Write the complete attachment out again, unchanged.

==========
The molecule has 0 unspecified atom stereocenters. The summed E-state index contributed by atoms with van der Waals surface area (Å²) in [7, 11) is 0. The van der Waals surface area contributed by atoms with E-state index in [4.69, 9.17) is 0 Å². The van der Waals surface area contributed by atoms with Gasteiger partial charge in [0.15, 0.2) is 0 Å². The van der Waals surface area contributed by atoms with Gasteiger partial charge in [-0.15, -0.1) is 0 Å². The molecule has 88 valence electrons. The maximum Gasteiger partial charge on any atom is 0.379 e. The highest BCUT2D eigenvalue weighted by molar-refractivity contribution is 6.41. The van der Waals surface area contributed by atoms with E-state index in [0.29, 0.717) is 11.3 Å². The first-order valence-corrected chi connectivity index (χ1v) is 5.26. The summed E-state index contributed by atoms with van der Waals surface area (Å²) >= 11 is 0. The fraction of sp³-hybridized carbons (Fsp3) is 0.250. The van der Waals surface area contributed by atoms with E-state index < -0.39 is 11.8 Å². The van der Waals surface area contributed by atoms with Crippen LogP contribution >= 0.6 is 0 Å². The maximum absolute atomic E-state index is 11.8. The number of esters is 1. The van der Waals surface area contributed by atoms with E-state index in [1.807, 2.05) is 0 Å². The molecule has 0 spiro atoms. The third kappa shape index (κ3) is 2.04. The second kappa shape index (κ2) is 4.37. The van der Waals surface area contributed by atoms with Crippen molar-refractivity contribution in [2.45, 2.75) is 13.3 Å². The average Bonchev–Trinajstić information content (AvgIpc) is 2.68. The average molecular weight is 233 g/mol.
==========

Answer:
The molecule has 0 unspecified atom stereocenters. The summed E-state index contributed by atoms with van der Waals surface area (Å²) in [7, 11) is 0. The van der Waals surface area contributed by atoms with E-state index in [4.69, 9.17) is 0 Å². The van der Waals surface area contributed by atoms with Gasteiger partial charge in [0.15, 0.2) is 0 Å². The van der Waals surface area contributed by atoms with Gasteiger partial charge in [-0.15, -0.1) is 0 Å². The molecule has 88 valence electrons. The maximum Gasteiger partial charge on any atom is 0.379 e. The highest BCUT2D eigenvalue weighted by molar-refractivity contribution is 6.41. The van der Waals surface area contributed by atoms with E-state index in [0.29, 0.717) is 11.3 Å². The first-order valence-corrected chi connectivity index (χ1v) is 5.26. The summed E-state index contributed by atoms with van der Waals surface area (Å²) >= 11 is 0. The fraction of sp³-hybridized carbons (Fsp3) is 0.250. The van der Waals surface area contributed by atoms with E-state index < -0.39 is 11.8 Å². The van der Waals surface area contributed by atoms with Crippen LogP contribution >= 0.6 is 0 Å². The maximum absolute atomic E-state index is 11.8. The number of esters is 1. The van der Waals surface area contributed by atoms with E-state index in [1.807, 2.05) is 0 Å². The molecule has 0 spiro atoms. The third kappa shape index (κ3) is 2.04. The second kappa shape index (κ2) is 4.37. The van der Waals surface area contributed by atoms with Crippen molar-refractivity contribution in [2.45, 2.75) is 13.3 Å². The average Bonchev–Trinajstić information content (AvgIpc) is 2.68. The average molecular weight is 233 g/mol.